Performance of Payoa Basal Eocene Block A Reservoir
- G.W. Clinton (Cities Service Oil Co.) | Jairo Ruiz (Colombia-Cities Service Petroleum Corp.)
- Document ID
- Society of Petroleum Engineers
- Journal of Petroleum Technology
- Publication Date
- January 1968
- Document Type
- Journal Paper
- 31 - 35
- 1968. Society of Petroleum Engineers
- 5.1.1 Exploration, Development, Structural Geology, 5.2.1 Phase Behavior and PVT Measurements, 1.6 Drilling Operations, 5.2 Reservoir Fluid Dynamics, 4.1.9 Tanks and storage systems, 2.4.3 Sand/Solids Control, 4.3.4 Scale, 4.6 Natural Gas, 5.1.2 Faults and Fracture Characterisation, 5.4.2 Gas Injection Methods, 4.1.5 Processing Equipment, 5.5.2 Core Analysis, 4.1.2 Separation and Treating, 4.2 Pipelines, Flowlines and Risers, 5.6.2 Core Analysis
- 1 in the last 30 days
- 248 since 2007
- Show more detail
- View rights & permissions
The Payoa field Eocene reservoir is a steeply dipping stratigraphic trap with a large vertical oil column overlain by a small gas cap. The trap for oil accumulation was formed by a major fault on the flank of an antidine, and cross-faulting divided the field into separate reservoirs. A 37" dip of the producing formations allowed 2,700 ft of oil column to exist between the initial gas-oil and water-oil contacts. The large vertical height of the oil column relative to the thin producing section created a variation in fluid characteristics from a saturated oil at the gas-oil contact to a highly undersaturated oil near the oil-water contact.
Modifications in theoretical methods of reservoir evaluation were necessary to predict reservoir performance because of the unique fluid and pressure characteristics. Fully realizing that an innovated approach to reservoir evaluation would be subject to considerable error, it was concluded that a gas injection and pressure maintenance program should be initiated early in the life of the field. Between the time the field was put on production and the initiation of gas injection, the reservoir suffered a decline in producing rate and a sharp decline in reservoir pressure. Also, the GOR increased quite rapidly. The pressure maintenance program has stabilized the producing rate and arrested the pressure decline. By shutting in the high GOR wells, the GOR was reduced and stabilized at a minimum. Estimates of reservoir performance show that the pressure maintenance program will recover 50 percent of the stock-tank barrels of oil in place as compared with only 15 percent recovery by primary depletion.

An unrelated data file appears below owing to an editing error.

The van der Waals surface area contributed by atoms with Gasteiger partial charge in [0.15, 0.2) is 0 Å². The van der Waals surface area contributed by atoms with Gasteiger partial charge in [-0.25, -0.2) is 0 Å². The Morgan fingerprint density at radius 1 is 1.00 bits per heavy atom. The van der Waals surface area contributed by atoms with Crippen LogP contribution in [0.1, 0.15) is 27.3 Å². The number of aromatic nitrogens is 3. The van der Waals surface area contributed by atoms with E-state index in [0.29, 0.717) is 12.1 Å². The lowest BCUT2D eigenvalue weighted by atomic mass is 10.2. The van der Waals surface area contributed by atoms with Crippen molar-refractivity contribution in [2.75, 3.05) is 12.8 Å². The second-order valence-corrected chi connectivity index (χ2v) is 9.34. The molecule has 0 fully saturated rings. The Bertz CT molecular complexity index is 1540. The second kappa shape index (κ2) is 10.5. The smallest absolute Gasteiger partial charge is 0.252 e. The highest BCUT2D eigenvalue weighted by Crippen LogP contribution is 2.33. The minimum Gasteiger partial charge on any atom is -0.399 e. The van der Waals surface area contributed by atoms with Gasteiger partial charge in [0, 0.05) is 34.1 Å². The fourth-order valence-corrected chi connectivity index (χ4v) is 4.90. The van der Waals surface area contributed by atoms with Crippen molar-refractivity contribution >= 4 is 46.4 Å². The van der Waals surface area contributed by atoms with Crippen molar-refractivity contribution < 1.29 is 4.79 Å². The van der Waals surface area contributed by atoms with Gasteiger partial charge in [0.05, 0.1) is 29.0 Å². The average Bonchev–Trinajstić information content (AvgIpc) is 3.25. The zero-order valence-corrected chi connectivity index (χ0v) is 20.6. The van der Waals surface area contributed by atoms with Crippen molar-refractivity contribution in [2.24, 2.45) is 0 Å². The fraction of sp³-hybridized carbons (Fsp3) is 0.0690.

Payoa field, located approximately 200 airline miles north of Bogota, Colombia, in the middle Magdalena River valley, is operated by Cities Service Oil Co. for a combine consisting of Colombia-Cities Service Petroleum Corp., Pan American Colombia Oil Co., Colombia Atlantic Petroleum Co. and Empresa Colombiana de Petroleos. Each company recognized early that the Basal Eocene reservoir was a prime prospect for the application of reservoir engineering technology. An added incentive was the possibility of a large, irrevocable loss of oil if primary operations were conducted to their economic limit.
Often, in reservoir engineering perspective, neither the data nor the applicable calculation methods are completely adequate to describe reservoir performance. To some extent, previous experience must be utilized in conjunction with theoretical applications for each reservoir. In some instances, innovations to accepted theoretical calculations are necessary to describe reservoir performance.
A variation in reservoir fluid and pressure characteristics of the Basal Eocene reservoir presented a twofold engineering problem. First, fluid properties had to be developed that would effectively represent a variation from a saturated oil to a highly undersaturated oil. This data then had to be related to initial and saturation pressures so that a modified approach to the material balance and fractional flow concepts could be utilized to predict reservoir performance. This article presents the development of data and its application to reservoir performance estimates for the Basal Eocene reservoir labeled Block A in Fig. 1.
|File Size||384 KB||Number of Pages||5|